SHAME on Kenya Polytechnic University ... We say SHAME AGAIN .... A MUST READEditor's Choice 05:17
Sit back for this one. The Kenya DAILY POST has received a letter from a disgruntled Kenya Polytechnic University College lecturer that details the ways in which the school has not only failed the lecturers but also failed its students.
The lecturer (who we shall call Tom for the purpose of this article) says Kenya Poly contracted him to teach the students early this year and since then he has witnessed the objectionable and - let’s face it - deplorable way in which this esteemed public institution is run by the powers that be.
Tom thought he landed a sweet deal when he was contracted to teach a class at Kenya Poly (for Ksh 600 per student) but soon realised that the school’s administration were more bent on cramming the classes with students than on paying him. The alarm bells in Tom’s head started going off when he was forced to teach a ‘common course’ instead of the part time work he had been employed for;
“I write to present sentiments that would be echoed by majority of part-time lecturers at Kenya Polytechnic University College. I have been in the system as a part-time lecturer since January 2012. The appointment was to run between January to April 2012 and the remuneration was to be Ksh. 600 per student contact hour teaching 4 hours a week, per unit except for the part-time class where no official communication was made on the when, and how much was to be paid. In this particular semester, I taught 2 regular classes and one part-time class. To date, only payments for the month of January in the regular classes have been paid. Besides payment, the working conditions were pathetic whereby; I was assigned to teach a common course.”
Tom’s main issue with Kenya Poly is not just the way it has taken its time before processing his payment for services rendered (strike anyone?) but the way the school is making him an unwilling accomplice to its mistreatment of students. According Tom, Kenya Poly’s sins against the students are many but he lists the most glaring. These include the fact that the school has somehow managed to cram over 150 students into a class that was meant for just 70;
“Teaching a common course means that one would teach students from different departments in the college. For this particular one however, we were to teach the group of students as indicated in the appointment letter but unfortunately, a month into the semester, 'other students' joined our classes and in my class, from an initial 70 students, I had a class of over 150 students. Attempts to seek an explanation on why the extra students and that late, could not be given and I had to act in good faith for the sake of my students. The most frustrating part was that of rooms’ allocation as the room that we had been allocated initially was too small to fit all of us. Every lecture hour was a roaming period in search for a room in which we could fit.”
Tom’s salary problems persist;
“All this time, our head of department did not seem to care what was going on. Somehow I pulled through it hoping and thinking that by the end of April, I would be rewarded with my small salary as part of honoring the contract. But alas! Even after marking the scripts and returning them to the department within two weeks of the exam period, I still wait "patiently" that before the end of this year, I will somehow get my money paid as I honored part of my contract faithfully. The most unfortunate thing to date is that the head of department had our claim forms from February to April in her office by the last time we checked (8th August 2012).”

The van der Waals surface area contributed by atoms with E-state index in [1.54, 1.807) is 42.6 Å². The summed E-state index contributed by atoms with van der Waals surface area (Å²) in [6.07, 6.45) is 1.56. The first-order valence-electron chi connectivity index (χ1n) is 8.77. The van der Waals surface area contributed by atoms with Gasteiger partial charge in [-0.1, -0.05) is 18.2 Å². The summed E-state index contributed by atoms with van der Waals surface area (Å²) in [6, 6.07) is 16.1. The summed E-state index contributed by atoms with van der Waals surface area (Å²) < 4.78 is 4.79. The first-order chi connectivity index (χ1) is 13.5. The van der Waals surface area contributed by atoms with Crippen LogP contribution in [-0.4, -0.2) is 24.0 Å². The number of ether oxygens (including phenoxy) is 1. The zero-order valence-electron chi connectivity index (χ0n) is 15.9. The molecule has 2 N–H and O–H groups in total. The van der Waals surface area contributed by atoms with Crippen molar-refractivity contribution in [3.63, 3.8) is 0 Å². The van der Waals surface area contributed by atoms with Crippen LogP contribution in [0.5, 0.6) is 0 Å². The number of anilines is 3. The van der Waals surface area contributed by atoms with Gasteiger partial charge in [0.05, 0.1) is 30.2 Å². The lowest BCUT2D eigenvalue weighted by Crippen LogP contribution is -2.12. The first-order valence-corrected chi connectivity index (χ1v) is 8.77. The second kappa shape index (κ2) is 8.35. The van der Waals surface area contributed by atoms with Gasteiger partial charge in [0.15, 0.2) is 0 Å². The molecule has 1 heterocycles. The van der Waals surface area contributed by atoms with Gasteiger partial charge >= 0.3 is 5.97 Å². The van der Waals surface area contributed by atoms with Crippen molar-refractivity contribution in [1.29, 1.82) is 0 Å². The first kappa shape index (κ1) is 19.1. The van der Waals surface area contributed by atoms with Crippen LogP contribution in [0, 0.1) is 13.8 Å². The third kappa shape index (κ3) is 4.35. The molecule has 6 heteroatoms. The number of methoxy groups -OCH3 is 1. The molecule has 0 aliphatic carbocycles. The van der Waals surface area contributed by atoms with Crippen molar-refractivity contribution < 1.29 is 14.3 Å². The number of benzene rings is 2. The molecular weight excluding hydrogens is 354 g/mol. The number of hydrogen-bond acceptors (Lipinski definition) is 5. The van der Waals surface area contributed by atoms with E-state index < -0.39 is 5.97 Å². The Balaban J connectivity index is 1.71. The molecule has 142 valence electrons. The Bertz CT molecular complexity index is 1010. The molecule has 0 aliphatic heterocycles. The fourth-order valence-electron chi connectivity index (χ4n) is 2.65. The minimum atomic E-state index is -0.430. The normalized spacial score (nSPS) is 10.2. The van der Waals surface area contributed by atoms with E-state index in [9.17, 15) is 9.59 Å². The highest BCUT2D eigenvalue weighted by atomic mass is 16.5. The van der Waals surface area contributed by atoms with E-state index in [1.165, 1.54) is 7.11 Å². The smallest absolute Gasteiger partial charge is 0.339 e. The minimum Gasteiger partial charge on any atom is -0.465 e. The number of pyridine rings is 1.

Of all the sins against its students though the Tom says Kenya Poly’s worst offence is the way it handles the matter of exams. Tom was mortified to learn for example that a class he taught only partially expected him to set the exam. This situation, explains Tom, eventually led to the students having to do the same paper that had previously been done by another class;
“To crown it all, I had taught a third year class during that semester and according to the university, they were meant to do an end of year examination (Stage examination). This as the lecturer was not made apparent. It is only through my students that I learnt they were to sit for my paper in 2 days time. The big question was who was the examiner? Myself? How and I had not set any paper for that particular date.”
“On the examination day, I faithfully attended the examination session only to find the same examination I had given my student in April on the students’ desk. This I must say was an embarrassing moment for me as their lecturer whereas the head of department and my students were not amused as this was the norm. Are there examination rules at Kenya Polytechnic? Who does quality control if any? And, the lecturer is supposed to mark these same scripts again, without a single penny to be paid! If the university makes money out of the student's fees, then how come money for paying the lecturers is never available every month? Where is justice?”
SHAME on KENYA POLY.
The Kenyan DAILY POST